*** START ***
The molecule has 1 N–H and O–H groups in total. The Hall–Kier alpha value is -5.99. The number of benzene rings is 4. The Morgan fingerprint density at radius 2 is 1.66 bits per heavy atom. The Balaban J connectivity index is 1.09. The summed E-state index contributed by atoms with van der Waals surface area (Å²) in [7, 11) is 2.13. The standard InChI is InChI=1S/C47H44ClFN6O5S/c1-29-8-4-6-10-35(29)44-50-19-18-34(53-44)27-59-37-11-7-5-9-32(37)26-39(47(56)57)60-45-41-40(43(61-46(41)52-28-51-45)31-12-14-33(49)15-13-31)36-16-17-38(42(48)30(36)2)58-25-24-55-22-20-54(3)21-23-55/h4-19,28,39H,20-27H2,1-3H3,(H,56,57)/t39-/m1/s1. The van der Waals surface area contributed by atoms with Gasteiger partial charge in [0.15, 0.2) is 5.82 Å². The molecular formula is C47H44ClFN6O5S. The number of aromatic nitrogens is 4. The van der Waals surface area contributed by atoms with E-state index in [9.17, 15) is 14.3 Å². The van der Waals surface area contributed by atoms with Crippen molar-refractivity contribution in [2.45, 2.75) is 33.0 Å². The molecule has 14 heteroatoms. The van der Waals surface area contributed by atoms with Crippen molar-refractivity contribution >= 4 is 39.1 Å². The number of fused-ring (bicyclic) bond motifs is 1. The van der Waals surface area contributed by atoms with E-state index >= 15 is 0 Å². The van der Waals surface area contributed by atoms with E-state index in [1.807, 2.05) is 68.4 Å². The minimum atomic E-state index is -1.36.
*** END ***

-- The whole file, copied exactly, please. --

The molecule has 1 N–H and O–H groups in total. The Hall–Kier alpha value is -5.99. The number of benzene rings is 4. The Morgan fingerprint density at radius 2 is 1.66 bits per heavy atom. The Balaban J connectivity index is 1.09. The summed E-state index contributed by atoms with van der Waals surface area (Å²) in [7, 11) is 2.13. The standard InChI is InChI=1S/C47H44ClFN6O5S/c1-29-8-4-6-10-35(29)44-50-19-18-34(53-44)27-59-37-11-7-5-9-32(37)26-39(47(56)57)60-45-41-40(43(61-46(41)52-28-51-45)31-12-14-33(49)15-13-31)36-16-17-38(42(48)30(36)2)58-25-24-55-22-20-54(3)21-23-55/h4-19,28,39H,20-27H2,1-3H3,(H,56,57)/t39-/m1/s1. The van der Waals surface area contributed by atoms with Gasteiger partial charge in [0.15, 0.2) is 5.82 Å². The molecular formula is C47H44ClFN6O5S. The number of aromatic nitrogens is 4. The van der Waals surface area contributed by atoms with E-state index in [9.17, 15) is 14.3 Å². The van der Waals surface area contributed by atoms with Crippen molar-refractivity contribution in [2.45, 2.75) is 33.0 Å². The molecule has 14 heteroatoms. The van der Waals surface area contributed by atoms with Crippen molar-refractivity contribution >= 4 is 39.1 Å². The number of fused-ring (bicyclic) bond motifs is 1. The van der Waals surface area contributed by atoms with E-state index >= 15 is 0 Å². The van der Waals surface area contributed by atoms with E-state index in [1.807, 2.05) is 68.4 Å². The minimum atomic E-state index is -1.36.